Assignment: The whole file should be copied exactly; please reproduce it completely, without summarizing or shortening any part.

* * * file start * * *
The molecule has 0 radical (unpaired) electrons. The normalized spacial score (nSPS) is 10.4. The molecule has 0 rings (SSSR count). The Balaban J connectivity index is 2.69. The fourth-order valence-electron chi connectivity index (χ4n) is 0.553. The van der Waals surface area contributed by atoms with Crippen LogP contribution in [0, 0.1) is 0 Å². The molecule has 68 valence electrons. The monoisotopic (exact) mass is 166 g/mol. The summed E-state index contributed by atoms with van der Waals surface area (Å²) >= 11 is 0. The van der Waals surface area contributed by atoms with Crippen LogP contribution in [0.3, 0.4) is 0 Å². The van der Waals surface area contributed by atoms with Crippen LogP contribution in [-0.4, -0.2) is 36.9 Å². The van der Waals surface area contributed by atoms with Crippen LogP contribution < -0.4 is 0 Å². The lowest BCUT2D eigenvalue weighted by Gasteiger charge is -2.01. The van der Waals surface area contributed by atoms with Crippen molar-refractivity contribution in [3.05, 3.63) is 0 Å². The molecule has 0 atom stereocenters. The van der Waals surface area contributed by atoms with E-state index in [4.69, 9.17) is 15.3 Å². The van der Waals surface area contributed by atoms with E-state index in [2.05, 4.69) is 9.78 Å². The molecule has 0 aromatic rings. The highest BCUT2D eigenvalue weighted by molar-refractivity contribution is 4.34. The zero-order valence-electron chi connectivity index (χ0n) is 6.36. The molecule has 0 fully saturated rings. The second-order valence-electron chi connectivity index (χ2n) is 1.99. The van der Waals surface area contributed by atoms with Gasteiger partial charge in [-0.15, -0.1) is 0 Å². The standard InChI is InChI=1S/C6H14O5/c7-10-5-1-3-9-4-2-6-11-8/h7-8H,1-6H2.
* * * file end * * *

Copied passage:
The molecule has 0 radical (unpaired) electrons. The normalized spacial score (nSPS) is 10.4. The molecule has 0 rings (SSSR count). The Balaban J connectivity index is 2.69. The fourth-order valence-electron chi connectivity index (χ4n) is 0.553. The van der Waals surface area contributed by atoms with Crippen LogP contribution in [0, 0.1) is 0 Å². The molecule has 68 valence electrons. The monoisotopic (exact) mass is 166 g/mol. The summed E-state index contributed by atoms with van der Waals surface area (Å²) >= 11 is 0. The van der Waals surface area contributed by atoms with Crippen LogP contribution in [0.3, 0.4) is 0 Å². The van der Waals surface area contributed by atoms with Crippen LogP contribution in [-0.4, -0.2) is 36.9 Å². The van der Waals surface area contributed by atoms with Crippen LogP contribution < -0.4 is 0 Å². The lowest BCUT2D eigenvalue weighted by Gasteiger charge is -2.01. The van der Waals surface area contributed by atoms with Crippen molar-refractivity contribution in [3.05, 3.63) is 0 Å². The molecule has 0 atom stereocenters. The van der Waals surface area contributed by atoms with E-state index in [4.69, 9.17) is 15.3 Å². The van der Waals surface area contributed by atoms with E-state index in [2.05, 4.69) is 9.78 Å². The molecule has 0 aromatic rings. The highest BCUT2D eigenvalue weighted by molar-refractivity contribution is 4.34. The zero-order valence-electron chi connectivity index (χ0n) is 6.36. The molecule has 0 fully saturated rings. The second-order valence-electron chi connectivity index (χ2n) is 1.99. The van der Waals surface area contributed by atoms with Gasteiger partial charge in [-0.15, -0.1) is 0 Å². The standard InChI is InChI=1S/C6H14O5/c7-10-5-1-3-9-4-2-6-11-8/h7-8H,1-6H2.